Nigeria drops in 2018 World Bank Ease of Doing Business ranking

Corporate Affairs Commission (CAC) Head Office
Corporate Affairs Commission (CAC) Head Office

Nigeria on Wednesday dropped by a spot in the latest World Bank Ease of Doing Business ranking for 2018, released by the global financial institution.

According to details of the report, of the 190 countries ranked by the World Bank, Nigeria ranked 146 in 2018, dropping by a spot from its 145th position in 2017.

The nation had last year moved 24 places from its 2016 spot of 169 to 145.

The report, themed ‘Doing Business 2019: A Year of Record Reforms, Rising’, revealed that the World Bank tracked 314 reforms by 128 governments across the world.

The report noted that Nigeria made starting a business easier by reducing the time needed to register a company at its corporate affairs commission and introducing an online platform to pay stamp duty.

This reform, it said, applies to both Kano and Lagos. It also noted that Nigeria made getting electricity easier by requiring that the distribution companies obtain the right of way on behalf of the customers and by turning on the electricity once the meter is installed.

It said, however, that Kano State made property registration less transparent by no longer publishing online the fee schedule and the list of documents necessary to register a property.

“Governments have the enormous task of fostering an environment where entrepreneurs and small and medium enterprises can thrive,” Jim Yong Kim, World Bank Group president said.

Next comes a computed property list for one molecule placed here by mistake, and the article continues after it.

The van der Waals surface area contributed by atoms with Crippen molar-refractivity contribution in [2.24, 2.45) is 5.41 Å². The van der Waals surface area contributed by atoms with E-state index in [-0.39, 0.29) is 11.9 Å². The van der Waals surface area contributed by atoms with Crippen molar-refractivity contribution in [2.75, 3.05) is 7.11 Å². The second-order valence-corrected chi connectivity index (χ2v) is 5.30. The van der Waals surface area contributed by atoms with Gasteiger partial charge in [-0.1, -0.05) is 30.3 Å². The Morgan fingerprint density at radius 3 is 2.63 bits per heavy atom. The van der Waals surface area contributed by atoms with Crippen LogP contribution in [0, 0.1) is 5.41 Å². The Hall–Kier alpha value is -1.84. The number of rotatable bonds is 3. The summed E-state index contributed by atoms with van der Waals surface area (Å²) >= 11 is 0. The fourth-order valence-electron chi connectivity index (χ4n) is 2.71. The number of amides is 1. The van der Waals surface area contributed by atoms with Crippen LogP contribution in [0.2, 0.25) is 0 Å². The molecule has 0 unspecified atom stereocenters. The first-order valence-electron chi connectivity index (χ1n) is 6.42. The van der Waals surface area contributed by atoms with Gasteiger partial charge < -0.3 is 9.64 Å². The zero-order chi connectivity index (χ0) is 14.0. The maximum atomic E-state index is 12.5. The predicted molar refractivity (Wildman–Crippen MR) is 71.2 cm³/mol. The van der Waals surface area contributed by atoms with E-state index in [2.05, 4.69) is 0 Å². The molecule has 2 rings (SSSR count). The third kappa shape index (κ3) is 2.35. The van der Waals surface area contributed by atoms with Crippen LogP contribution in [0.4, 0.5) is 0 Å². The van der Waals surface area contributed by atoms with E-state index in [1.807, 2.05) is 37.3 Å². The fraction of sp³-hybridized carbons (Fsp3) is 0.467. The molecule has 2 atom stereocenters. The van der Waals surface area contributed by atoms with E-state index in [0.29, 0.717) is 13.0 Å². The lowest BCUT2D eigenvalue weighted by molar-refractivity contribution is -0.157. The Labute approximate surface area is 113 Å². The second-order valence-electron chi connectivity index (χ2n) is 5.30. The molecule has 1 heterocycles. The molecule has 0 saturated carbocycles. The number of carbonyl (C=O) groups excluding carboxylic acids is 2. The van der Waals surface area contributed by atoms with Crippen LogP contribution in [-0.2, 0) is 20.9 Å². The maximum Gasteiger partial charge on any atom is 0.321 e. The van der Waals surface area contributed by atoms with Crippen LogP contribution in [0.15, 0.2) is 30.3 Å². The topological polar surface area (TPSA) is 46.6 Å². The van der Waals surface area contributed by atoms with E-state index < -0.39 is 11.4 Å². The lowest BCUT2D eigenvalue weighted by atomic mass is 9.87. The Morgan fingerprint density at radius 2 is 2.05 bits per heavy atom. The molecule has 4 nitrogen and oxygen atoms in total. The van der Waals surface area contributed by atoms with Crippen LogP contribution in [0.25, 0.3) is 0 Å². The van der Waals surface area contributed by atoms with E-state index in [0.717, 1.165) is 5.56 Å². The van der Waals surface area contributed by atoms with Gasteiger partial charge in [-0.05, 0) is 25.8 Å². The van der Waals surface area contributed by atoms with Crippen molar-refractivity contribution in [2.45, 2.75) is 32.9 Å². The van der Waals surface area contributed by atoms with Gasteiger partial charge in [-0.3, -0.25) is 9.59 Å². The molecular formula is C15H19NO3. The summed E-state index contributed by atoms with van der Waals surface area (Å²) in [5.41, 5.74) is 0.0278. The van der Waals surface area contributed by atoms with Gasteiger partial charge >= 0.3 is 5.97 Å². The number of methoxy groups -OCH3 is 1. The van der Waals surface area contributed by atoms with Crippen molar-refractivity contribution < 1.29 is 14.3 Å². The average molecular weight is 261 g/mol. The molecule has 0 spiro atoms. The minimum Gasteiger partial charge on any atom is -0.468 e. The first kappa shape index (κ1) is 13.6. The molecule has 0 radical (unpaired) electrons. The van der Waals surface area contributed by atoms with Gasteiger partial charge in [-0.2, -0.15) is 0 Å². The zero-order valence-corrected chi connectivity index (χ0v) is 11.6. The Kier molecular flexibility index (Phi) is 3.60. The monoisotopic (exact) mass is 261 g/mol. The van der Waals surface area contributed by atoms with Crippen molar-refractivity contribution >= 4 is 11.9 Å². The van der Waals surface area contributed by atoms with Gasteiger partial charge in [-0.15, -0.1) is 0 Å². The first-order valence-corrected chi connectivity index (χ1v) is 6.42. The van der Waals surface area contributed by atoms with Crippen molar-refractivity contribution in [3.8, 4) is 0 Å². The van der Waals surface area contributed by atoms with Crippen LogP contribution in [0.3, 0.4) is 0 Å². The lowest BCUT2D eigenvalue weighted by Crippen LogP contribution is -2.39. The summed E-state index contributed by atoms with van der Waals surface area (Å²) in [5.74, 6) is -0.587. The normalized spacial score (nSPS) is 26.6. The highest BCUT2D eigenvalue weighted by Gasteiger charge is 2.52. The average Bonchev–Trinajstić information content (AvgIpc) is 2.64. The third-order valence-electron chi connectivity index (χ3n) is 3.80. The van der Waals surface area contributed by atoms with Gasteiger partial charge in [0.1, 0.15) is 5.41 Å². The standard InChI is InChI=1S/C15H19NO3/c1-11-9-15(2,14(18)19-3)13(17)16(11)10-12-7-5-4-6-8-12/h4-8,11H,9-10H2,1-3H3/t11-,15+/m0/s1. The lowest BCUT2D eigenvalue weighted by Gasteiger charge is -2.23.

“Sound and efficient business regulations are critical for entrepreneurship and a thriving private sector. Without them, we have no chance to end extreme poverty and boost shared prosperity around the world,” the World bank chief added.

According to the report, 107 reforms were carried out in sub-Saharan Africa, a record for the region.

On the methodology adopted, the report said the indicators presented and analysed in Doing Business measure business regulation, the quality and strength of legal frameworks, the protection of property rights—and their effect on businesses, especially small and medium-sized domestic firms.

Details showed that at the top of the table are countries like New Zealand, Singapore and Denmark which occupied the first, second and third positions respectively. At the bottom of the list are South Sudan, Libya, Venezuela, Eritrea and Somalia, all considered countries where it is most difficult to do business.

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